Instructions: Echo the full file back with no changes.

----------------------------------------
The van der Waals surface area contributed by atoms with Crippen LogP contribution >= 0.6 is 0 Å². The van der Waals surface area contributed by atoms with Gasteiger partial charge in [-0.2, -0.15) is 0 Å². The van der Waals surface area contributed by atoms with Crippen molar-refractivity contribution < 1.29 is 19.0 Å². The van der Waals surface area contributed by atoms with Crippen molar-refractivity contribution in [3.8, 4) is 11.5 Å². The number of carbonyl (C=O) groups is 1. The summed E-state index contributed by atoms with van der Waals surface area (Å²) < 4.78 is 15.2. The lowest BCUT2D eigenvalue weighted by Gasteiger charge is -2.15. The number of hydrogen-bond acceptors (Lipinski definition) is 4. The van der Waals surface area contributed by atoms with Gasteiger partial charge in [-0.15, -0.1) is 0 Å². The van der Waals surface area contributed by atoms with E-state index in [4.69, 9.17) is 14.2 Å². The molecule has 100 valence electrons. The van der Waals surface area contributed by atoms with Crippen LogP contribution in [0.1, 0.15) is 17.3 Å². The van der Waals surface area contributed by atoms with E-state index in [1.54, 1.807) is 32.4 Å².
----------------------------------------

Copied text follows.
The van der Waals surface area contributed by atoms with Crippen LogP contribution >= 0.6 is 0 Å². The van der Waals surface area contributed by atoms with Gasteiger partial charge in [-0.2, -0.15) is 0 Å². The van der Waals surface area contributed by atoms with Crippen molar-refractivity contribution < 1.29 is 19.0 Å². The van der Waals surface area contributed by atoms with Crippen molar-refractivity contribution in [3.8, 4) is 11.5 Å². The number of carbonyl (C=O) groups is 1. The summed E-state index contributed by atoms with van der Waals surface area (Å²) < 4.78 is 15.2. The lowest BCUT2D eigenvalue weighted by Gasteiger charge is -2.15. The number of hydrogen-bond acceptors (Lipinski definition) is 4. The van der Waals surface area contributed by atoms with Gasteiger partial charge in [-0.15, -0.1) is 0 Å². The van der Waals surface area contributed by atoms with E-state index in [4.69, 9.17) is 14.2 Å². The molecule has 100 valence electrons. The van der Waals surface area contributed by atoms with Crippen LogP contribution in [0.1, 0.15) is 17.3 Å². The van der Waals surface area contributed by atoms with E-state index in [1.54, 1.807) is 32.4 Å².